Isamu Noguchi (1904-1988) was among the most innovative American sculptors of the 20th century, creating works that were far ahead of his time. His design for Sculpture to Be Seen from Mars (1947) anticipates the space age by several decades. Yet Noguchi frequently found inspiration in ancient art and architecture, from Egyptian pyramids, to Buddhist temples and Zen gardens, to American Indian burial mounds.
Isamu Noguchi, Archaic/Modern brings together more than 80 works, nearly all on loan from The Noguchi Museum, made over six decades. Featured works include several monolithic basalt sculptures, fountains, and floating Akari ceiling lights, as well as works that use stone, water, and light to evoke nature and call to mind elemental structures in civilization across time. Noguchi saw himself as equal parts artist and engineer and the exhibition devotes special attention to his patented designs, such as Radio Nurse—the first baby monitor, and also includes his designs for stage sets, playgrounds, and utilitarian articles, many of which are still being produced today.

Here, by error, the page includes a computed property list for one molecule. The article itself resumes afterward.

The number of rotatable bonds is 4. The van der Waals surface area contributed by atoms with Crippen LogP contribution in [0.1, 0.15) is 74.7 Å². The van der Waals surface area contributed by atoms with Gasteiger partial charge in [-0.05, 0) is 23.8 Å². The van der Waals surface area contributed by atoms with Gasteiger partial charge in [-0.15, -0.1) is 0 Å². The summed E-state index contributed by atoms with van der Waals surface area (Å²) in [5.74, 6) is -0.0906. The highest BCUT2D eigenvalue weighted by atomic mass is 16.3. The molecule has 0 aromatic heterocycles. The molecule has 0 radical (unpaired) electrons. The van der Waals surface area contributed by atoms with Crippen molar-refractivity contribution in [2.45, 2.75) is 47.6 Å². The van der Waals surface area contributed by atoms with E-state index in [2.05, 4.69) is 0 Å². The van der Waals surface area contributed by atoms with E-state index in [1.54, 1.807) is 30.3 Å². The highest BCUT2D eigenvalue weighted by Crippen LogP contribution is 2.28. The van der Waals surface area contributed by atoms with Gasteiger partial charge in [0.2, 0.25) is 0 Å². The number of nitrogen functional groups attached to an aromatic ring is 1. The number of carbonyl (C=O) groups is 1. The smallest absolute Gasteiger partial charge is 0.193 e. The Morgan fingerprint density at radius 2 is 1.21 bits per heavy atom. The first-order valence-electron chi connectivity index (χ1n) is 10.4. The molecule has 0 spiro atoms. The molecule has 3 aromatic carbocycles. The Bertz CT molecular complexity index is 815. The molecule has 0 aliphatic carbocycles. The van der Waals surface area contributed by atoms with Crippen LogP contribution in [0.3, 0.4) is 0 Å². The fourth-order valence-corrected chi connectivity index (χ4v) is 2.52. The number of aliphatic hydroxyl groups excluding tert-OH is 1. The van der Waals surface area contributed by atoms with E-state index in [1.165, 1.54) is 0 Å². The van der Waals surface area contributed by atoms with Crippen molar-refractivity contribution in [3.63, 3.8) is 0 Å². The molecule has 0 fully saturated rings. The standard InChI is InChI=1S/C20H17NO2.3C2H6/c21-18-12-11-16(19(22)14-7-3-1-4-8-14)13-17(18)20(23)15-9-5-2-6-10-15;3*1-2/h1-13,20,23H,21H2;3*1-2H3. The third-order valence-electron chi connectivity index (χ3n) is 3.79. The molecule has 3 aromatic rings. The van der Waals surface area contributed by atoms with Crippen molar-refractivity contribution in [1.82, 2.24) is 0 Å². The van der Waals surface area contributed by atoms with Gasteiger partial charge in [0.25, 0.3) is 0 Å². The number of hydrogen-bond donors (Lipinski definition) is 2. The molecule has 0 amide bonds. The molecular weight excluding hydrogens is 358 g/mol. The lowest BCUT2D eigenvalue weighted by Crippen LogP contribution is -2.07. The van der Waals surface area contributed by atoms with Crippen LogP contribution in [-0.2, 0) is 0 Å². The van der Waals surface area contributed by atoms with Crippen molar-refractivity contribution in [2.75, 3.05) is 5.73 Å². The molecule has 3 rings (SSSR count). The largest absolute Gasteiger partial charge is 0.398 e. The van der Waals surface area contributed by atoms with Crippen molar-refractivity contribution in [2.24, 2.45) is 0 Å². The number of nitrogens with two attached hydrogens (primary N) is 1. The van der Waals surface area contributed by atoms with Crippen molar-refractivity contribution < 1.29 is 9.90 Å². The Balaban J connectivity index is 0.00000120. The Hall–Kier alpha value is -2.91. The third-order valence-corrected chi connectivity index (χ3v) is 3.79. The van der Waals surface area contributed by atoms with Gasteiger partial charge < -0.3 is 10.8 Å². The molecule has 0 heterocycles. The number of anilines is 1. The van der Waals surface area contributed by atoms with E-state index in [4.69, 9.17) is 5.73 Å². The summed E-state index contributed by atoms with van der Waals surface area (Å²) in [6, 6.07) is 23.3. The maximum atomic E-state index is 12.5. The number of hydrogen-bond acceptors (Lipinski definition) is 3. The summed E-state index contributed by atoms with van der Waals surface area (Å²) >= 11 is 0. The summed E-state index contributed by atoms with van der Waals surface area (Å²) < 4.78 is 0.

Noguchi was born in the United States to an American mother andJapanese father, and spent his childhood in Japan and teenage years in the American Midwest. He had a complex perspective on the events of World War II and drew on his unique global perspective to create artworks that confront both the positive and negative consequences of progress—from the devastating effect of the atomic bomb to the potential of atomic energy and promise of the space age, both of which are addressed in this thematically organized exhibition.
Whether you go or not, the exhibition catalog explores how the ancient world shaped Noguchi’s vision for the future.